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Leaked session data on nginx server


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I manage a client website which use PW and Padloper for ecommerce.

We recently had an issue where customers were seeing other customers' baskets and prefilled form data on the checkout form.
From what I saw, the data was not users who had accounts, just data which was held in their sessions.

I think I have narrowed this down to being caused by nginx fast-cgi caching, but I do not know enough about how this works to be certain.

I have a couple of questions:

• Can fast-cgi cached cause session data to be shared, leaked or incorrectly assigned?
• Can fast-cgi cache provide authentication to unauthorised users?

I'm reasonably confident that the whole shop cart and checkout bypassed the cache, so is it possible that somebody could 'swap' sessions on a diffetent part of the site which shouldn't have been cached?

I don't have a great deal of knowlegde of how sessions, caching and cookies work and fit together, so if it's likely that the fastcgi-cache isn't the problem, can anyone point me in the direction of what might be?


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  • 3 weeks later...

Hi @sodesign ,  interesting, did your issue is fixed ? if yes, how ? thanks;

And to answer the two questions :  Yes, but it should only do that if you tell NGINX to do it.


About the issue, and based on your post, it look like a cache issue where cookies has been cached.

The official statement say that by default, NGINX respects the Cache-Control headers from origin servers. It does not cache responses with Cache-Control set to Private, No-Cache, or No-Store or with Set-Cookie in the response header. This is the current behavior; 

I will add that before the version 0.8.44, the header was stripped then the request cached. 


All that to say that theses parameters can be overridden, and you should show us your NGINX config file before we go further.



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Thanks for your reply @flydev ??

I have looked through our nginx config, and I can see the lines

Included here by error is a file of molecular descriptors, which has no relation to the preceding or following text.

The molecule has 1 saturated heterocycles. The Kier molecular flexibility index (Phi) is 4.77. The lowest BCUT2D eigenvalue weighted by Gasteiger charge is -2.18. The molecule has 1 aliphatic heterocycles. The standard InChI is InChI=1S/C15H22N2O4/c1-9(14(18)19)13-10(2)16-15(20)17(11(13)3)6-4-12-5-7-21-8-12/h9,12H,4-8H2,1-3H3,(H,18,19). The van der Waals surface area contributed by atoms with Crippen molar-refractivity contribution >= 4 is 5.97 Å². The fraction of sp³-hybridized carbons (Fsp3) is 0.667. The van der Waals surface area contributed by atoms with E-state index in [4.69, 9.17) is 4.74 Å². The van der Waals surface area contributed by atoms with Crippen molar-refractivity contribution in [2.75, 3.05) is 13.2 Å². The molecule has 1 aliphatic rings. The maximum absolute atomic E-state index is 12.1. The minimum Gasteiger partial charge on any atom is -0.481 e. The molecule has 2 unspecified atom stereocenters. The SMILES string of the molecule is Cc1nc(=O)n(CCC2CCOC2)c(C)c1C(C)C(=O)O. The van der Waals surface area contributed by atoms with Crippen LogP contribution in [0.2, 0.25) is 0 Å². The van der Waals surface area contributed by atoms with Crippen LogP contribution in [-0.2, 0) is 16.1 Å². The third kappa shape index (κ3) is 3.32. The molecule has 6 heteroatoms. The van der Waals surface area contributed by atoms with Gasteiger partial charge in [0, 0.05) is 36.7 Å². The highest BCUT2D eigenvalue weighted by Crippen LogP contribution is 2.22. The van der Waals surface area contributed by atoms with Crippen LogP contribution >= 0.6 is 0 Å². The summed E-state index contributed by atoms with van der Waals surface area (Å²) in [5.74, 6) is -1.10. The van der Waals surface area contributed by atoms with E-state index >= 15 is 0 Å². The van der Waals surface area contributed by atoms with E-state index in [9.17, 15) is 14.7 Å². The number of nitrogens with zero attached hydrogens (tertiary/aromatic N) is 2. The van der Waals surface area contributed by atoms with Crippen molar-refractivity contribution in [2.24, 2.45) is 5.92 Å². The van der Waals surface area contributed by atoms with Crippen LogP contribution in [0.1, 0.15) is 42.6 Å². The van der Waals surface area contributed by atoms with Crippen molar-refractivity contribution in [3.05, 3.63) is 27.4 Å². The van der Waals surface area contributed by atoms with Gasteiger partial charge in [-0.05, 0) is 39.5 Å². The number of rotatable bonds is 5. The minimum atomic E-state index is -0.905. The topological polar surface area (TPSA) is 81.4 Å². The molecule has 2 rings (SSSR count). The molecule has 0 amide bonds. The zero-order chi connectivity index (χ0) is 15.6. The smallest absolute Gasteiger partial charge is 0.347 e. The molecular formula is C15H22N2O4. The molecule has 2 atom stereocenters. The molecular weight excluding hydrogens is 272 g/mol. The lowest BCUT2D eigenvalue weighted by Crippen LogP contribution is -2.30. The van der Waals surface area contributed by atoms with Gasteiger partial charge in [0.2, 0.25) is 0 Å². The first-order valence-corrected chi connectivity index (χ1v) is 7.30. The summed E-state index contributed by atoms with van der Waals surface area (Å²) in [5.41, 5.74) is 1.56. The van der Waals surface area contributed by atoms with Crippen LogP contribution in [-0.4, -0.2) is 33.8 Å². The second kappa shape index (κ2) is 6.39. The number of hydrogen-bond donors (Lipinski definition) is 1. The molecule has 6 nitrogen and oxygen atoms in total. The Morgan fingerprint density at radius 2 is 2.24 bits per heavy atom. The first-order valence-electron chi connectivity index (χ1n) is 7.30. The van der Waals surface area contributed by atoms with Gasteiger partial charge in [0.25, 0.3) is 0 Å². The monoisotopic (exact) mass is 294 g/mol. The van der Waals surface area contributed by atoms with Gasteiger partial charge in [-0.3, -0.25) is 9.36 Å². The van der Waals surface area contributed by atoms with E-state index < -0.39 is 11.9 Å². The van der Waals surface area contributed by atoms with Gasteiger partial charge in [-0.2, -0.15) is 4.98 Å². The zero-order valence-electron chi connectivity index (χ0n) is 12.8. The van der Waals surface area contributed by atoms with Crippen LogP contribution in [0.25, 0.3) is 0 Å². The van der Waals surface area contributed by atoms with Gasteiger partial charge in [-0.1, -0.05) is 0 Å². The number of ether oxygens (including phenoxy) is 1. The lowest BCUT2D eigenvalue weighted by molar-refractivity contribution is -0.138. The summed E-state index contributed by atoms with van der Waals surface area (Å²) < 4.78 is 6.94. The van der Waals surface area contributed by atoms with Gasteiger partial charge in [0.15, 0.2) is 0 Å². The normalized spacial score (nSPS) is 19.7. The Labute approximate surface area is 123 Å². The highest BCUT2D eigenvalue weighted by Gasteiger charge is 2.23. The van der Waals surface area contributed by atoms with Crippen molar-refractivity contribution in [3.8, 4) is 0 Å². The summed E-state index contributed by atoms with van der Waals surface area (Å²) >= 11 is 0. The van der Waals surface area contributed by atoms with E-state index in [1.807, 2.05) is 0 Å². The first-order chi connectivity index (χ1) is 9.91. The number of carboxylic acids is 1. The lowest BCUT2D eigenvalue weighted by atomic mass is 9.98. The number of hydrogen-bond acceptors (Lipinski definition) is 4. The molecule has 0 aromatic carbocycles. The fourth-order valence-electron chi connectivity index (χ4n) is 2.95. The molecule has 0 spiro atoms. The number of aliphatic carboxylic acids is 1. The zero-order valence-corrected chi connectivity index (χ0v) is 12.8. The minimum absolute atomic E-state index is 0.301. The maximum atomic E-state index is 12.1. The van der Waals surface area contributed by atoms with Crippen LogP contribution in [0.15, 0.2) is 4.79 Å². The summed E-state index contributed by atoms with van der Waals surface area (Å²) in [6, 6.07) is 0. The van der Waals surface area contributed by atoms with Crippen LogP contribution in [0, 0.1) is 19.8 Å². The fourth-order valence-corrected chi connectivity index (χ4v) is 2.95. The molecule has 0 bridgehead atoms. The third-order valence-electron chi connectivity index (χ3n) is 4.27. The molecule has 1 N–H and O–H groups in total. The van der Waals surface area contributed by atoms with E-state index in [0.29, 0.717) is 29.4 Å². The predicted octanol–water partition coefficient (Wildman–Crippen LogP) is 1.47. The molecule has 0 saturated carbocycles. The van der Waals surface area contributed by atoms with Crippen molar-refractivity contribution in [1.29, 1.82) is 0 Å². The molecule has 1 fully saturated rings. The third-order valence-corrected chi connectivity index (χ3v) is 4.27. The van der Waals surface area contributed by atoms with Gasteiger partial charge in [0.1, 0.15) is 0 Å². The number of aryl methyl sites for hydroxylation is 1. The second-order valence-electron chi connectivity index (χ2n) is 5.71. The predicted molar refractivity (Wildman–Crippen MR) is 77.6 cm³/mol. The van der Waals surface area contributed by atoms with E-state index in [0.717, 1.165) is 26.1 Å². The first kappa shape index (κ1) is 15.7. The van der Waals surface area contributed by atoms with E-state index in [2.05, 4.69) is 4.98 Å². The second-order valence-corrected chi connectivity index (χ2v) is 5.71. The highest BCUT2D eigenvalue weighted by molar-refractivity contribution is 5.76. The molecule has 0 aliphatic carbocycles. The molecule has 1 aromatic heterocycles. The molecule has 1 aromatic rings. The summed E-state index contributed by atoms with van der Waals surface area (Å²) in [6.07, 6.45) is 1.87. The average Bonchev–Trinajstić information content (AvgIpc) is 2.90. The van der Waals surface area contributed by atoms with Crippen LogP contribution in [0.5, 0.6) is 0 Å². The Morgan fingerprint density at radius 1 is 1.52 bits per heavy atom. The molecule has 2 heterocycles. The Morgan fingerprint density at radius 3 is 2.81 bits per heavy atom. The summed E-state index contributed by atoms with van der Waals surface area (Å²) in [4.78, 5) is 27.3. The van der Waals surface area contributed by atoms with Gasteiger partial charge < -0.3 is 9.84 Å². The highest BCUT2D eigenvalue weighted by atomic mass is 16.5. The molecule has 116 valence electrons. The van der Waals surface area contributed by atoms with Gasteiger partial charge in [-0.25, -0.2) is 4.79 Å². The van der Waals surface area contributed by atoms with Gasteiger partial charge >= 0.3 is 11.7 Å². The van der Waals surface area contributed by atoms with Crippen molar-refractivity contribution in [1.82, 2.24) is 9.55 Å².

fastcgi_ignore_headers Cache-Control Set-Cookie Expires;
fastcgi_pass_header Set-Cookie;
fastcgi_pass_header Cookie;
fastcgi_cache OPS-FASTCGI;
fastcgi_cache_valid 240m;
fastcgi_cache_bypass $no_cache;
fastcgi_no_cache $no_cache;

The $no_cache param is set based on the request uri, and I did notice one 'private' url had been missed from the exclusions at the time of the issue.

This really isn't my area of expertise, and we set up the config some time ago, inspired by Trellis (in wordpress land). I noticed someone questioned them about the inclusion of the fastcgi_pass_header Set-Cookie property (https://discourse.roots.io/t/nginx-caching-configuration-in-trellis/7056)

Would removing fastcgi_pass_header Set-Cookie be a good idea? Is there any reason this would need to be passed?

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  • 2 years later...

Re leaking: I believe nginx uses the request url as the cache key and that only GET requests are cached (not sure about OPTIONS or HEAD). So if you have caching enabled and a logged in user, Wilma, requests /processwire/user to see their profile, the next user, logged in or not, will also see Wilma's record. Typically it's ok to disable caching for logged in users, and/or you can also disable caching on certain urls (or patterns of url) that you know to be sensitive.

Don't know if this is helpful or not, but here's the sort of thing I use for Drupal.

map $http_cookie $session_cookie_set {
    default 0;
    ~SESS 1; # PHP session cookie
## Identify ajax requests so we can choose to not cache them
map $uri $is_drupal_ajax_request {
    default 0;                                              
    /system/ajax 1;                            

# ... then in your server block ...
fastcgi_cache_bypass $session_cookie_set $arg_nocache $is_drupal_ajax_request;
fastcgi_no_cache     $session_cookie_set $arg_nocache $is_drupal_ajax_request;

What this does is:

  1. set up a variable `$session_cookie_set` which will be 1 if there is a PHP Session cookie in the request
  2. Set up a variable `$is_drupal_ajax_request` if the path is `/system/ajax` (a special path for drupal, but you can add your own var name and url patterns in here for your own use/processwire uses).
  3. Tells nginx to bypass and not cache results if any of these, or the `nocache` URL query variable is set.

I'm keen to use pw with nginx because .htaccess is ineffficient (from what I've read) and because I get on better with the reasoning of nginx's config; it seems to have fewer quirks than apache!

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